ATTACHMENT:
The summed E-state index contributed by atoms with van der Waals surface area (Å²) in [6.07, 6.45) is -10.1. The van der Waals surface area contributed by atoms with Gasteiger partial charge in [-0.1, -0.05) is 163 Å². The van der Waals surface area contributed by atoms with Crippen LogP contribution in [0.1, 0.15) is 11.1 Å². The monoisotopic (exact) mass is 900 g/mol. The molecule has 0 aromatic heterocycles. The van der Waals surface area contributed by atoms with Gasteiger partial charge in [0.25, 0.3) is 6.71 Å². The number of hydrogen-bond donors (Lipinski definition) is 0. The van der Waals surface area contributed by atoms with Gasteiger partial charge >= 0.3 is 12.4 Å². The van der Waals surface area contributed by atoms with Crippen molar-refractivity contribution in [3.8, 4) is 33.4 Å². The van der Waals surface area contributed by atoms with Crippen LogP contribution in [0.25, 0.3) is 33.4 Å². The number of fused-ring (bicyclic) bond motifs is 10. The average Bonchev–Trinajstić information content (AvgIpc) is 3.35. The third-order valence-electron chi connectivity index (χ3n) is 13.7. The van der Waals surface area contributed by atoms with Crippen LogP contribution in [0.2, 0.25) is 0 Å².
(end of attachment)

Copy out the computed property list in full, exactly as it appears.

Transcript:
The summed E-state index contributed by atoms with van der Waals surface area (Å²) in [6.07, 6.45) is -10.1. The van der Waals surface area contributed by atoms with Gasteiger partial charge in [-0.1, -0.05) is 163 Å². The van der Waals surface area contributed by atoms with Crippen LogP contribution in [0.1, 0.15) is 11.1 Å². The monoisotopic (exact) mass is 900 g/mol. The molecule has 0 aromatic heterocycles. The van der Waals surface area contributed by atoms with Gasteiger partial charge in [0.25, 0.3) is 6.71 Å². The number of hydrogen-bond donors (Lipinski definition) is 0. The van der Waals surface area contributed by atoms with Gasteiger partial charge >= 0.3 is 12.4 Å². The van der Waals surface area contributed by atoms with Crippen molar-refractivity contribution in [3.8, 4) is 33.4 Å². The van der Waals surface area contributed by atoms with Crippen LogP contribution in [0.25, 0.3) is 33.4 Å². The number of fused-ring (bicyclic) bond motifs is 10. The average Bonchev–Trinajstić information content (AvgIpc) is 3.35. The third-order valence-electron chi connectivity index (χ3n) is 13.7. The van der Waals surface area contributed by atoms with Crippen LogP contribution in [0.2, 0.25) is 0 Å².